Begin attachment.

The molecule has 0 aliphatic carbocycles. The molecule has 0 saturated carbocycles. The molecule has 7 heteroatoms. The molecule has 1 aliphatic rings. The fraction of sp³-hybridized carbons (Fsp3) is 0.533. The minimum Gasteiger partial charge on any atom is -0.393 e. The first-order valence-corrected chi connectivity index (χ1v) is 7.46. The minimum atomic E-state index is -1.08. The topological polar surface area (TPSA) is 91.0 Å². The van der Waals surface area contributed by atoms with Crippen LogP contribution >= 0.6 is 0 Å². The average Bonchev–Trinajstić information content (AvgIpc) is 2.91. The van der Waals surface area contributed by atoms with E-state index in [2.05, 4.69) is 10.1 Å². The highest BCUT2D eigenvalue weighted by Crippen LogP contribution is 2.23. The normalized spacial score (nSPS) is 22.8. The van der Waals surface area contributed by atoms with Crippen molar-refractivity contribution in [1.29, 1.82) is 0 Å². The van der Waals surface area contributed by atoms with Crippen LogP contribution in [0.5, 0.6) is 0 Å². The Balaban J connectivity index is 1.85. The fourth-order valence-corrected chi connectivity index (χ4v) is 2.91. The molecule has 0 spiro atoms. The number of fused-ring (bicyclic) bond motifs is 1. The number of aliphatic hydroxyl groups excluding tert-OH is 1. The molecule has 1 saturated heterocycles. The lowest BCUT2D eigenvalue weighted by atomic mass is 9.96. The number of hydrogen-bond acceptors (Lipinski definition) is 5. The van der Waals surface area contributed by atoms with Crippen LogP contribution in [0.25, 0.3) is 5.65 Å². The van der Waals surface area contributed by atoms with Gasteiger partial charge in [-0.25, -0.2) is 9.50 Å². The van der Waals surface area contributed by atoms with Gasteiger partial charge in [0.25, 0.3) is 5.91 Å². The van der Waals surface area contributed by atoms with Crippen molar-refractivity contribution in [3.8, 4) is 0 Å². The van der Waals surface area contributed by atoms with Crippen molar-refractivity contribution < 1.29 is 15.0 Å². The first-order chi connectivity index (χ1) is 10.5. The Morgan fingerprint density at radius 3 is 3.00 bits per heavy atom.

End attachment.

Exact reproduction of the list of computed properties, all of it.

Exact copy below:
The molecule has 0 aliphatic carbocycles. The molecule has 0 saturated carbocycles. The molecule has 7 heteroatoms. The molecule has 1 aliphatic rings. The fraction of sp³-hybridized carbons (Fsp3) is 0.533. The minimum Gasteiger partial charge on any atom is -0.393 e. The first-order valence-corrected chi connectivity index (χ1v) is 7.46. The minimum atomic E-state index is -1.08. The topological polar surface area (TPSA) is 91.0 Å². The van der Waals surface area contributed by atoms with Crippen LogP contribution >= 0.6 is 0 Å². The average Bonchev–Trinajstić information content (AvgIpc) is 2.91. The van der Waals surface area contributed by atoms with E-state index in [2.05, 4.69) is 10.1 Å². The highest BCUT2D eigenvalue weighted by Crippen LogP contribution is 2.23. The normalized spacial score (nSPS) is 22.8. The van der Waals surface area contributed by atoms with Crippen molar-refractivity contribution in [1.29, 1.82) is 0 Å². The van der Waals surface area contributed by atoms with Crippen LogP contribution in [0.5, 0.6) is 0 Å². The Balaban J connectivity index is 1.85. The fourth-order valence-corrected chi connectivity index (χ4v) is 2.91. The molecule has 0 spiro atoms. The number of fused-ring (bicyclic) bond motifs is 1. The number of aliphatic hydroxyl groups excluding tert-OH is 1. The molecule has 1 saturated heterocycles. The lowest BCUT2D eigenvalue weighted by atomic mass is 9.96. The number of hydrogen-bond acceptors (Lipinski definition) is 5. The van der Waals surface area contributed by atoms with Crippen LogP contribution in [0.25, 0.3) is 5.65 Å². The van der Waals surface area contributed by atoms with Gasteiger partial charge in [-0.25, -0.2) is 9.50 Å². The van der Waals surface area contributed by atoms with Gasteiger partial charge in [0.25, 0.3) is 5.91 Å². The van der Waals surface area contributed by atoms with Crippen molar-refractivity contribution in [3.8, 4) is 0 Å². The van der Waals surface area contributed by atoms with Crippen molar-refractivity contribution < 1.29 is 15.0 Å². The first-order chi connectivity index (χ1) is 10.5. The Morgan fingerprint density at radius 3 is 3.00 bits per heavy atom.